Sulfates that form in the atmosphere after volcanic eruptions and rain down on wetlands may decrease those areas' emissions of methane for several years, thereby cooling the global climate. The effect, now documented in a field study, could extend volcanic sulfates' well-known short-term cooling effect.
Large volcanic eruptions send much sulfur dioxide high into the atmosphere, where the gas forms aerosols of tiny droplets. These reflect sunlight back into space, thereby cooling temperatures at ground level for up to 2 years, says Vincent Gauci of the Open University in Milton Keynes, England. Eventually, the sulfur dioxide combines with oxygen and water vapor in the atmosphere to form sulfate compounds, which return to ground level in acid rain.
Now, Gauci and his colleagues suggest that volcanic sulfates can also play a climate-changing role at ground level by suppressing wetlands' emission of methane, a planet-warming greenhouse gas.
Between July 1997 and December 1998, the researchers at least once a month spread powdered sodium sulfate on 2-meter-by-2-m plots of a peat bog in northeastern Scotland. The largest total amount of sulfate added to any plot during the 18-month interval represented the amount that scientists estimate was deposited on the wetland by the 1783 eruption of Laki, a volcano in Iceland. That eruption lasted for about a year and pumped out about 10 times the sulfate that industrial sources in Western Europe now produce collectively in a single year, says Gauci.
During the experiment, the researchers measured atmospheric concentrations of methane at ground level over the test plots. Most of the gas probably came from soil-dwelling bacteria, says Gauci. Plots dosed with the most sulfate produced only 58 percent as much methane as did plots that didn't get additional sulfate.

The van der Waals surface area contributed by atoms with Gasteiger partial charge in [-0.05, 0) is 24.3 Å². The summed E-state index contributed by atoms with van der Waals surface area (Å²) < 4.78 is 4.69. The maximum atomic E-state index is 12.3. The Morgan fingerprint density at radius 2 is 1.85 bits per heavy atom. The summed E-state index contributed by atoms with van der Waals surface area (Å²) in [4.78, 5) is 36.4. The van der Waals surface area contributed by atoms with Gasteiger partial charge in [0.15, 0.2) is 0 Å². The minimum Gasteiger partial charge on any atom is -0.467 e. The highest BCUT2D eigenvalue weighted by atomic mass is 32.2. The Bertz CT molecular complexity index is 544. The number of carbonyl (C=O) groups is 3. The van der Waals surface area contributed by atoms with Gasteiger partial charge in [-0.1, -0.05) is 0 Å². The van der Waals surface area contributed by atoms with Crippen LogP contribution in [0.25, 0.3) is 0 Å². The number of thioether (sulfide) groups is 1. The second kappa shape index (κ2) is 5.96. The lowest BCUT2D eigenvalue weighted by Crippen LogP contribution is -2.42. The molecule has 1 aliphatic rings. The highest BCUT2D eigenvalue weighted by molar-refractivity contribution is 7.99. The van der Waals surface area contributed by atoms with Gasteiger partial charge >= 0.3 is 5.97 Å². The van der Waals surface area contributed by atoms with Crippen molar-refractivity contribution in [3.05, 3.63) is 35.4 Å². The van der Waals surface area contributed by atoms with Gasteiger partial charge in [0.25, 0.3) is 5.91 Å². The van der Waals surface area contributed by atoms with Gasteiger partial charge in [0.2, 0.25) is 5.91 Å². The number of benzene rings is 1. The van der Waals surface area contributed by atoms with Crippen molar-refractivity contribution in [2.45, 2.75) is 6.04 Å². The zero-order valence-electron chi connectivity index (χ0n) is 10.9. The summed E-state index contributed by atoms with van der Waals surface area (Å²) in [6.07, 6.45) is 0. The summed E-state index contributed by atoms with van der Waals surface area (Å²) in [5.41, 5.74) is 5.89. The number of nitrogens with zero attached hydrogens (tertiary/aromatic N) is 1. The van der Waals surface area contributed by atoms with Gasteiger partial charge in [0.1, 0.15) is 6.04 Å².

Two years after the researchers stopped adding sulfate, methane production in some plots was still 40 percent below normal.
The added chemicals boosted the growth of certain soil bacteria that use sulfates to produce energy, Gauci suggests. That population explosion, in turn, suppressed methane-producing bacteria that thrive under typical bog conditions.
Analysis of methane data collected after the sulfate dosing stopped suggests that methane generation in the treated plots would take 5 to 7 years to fully recover, the researchers say in an upcoming Geophysical Research Letters.
The field tests hint at the complex biological interactions that can affect atmospheric chemistry, says Clive Oppenheimer of the University of Cambridge in England. However, very little is known about where sulfur dioxide from the Laki eruption ended up, he notes.
The temporary suppression of methane-producing bacteria by sulfate-nourished microbes is "an interesting idea," says David Stevenson, an atmospheric chemist at the University of Edinburgh. Global evidence for that scenario might be found in layers of polar and glacial ice laid down after volcanic eruptions, says Stevenson.
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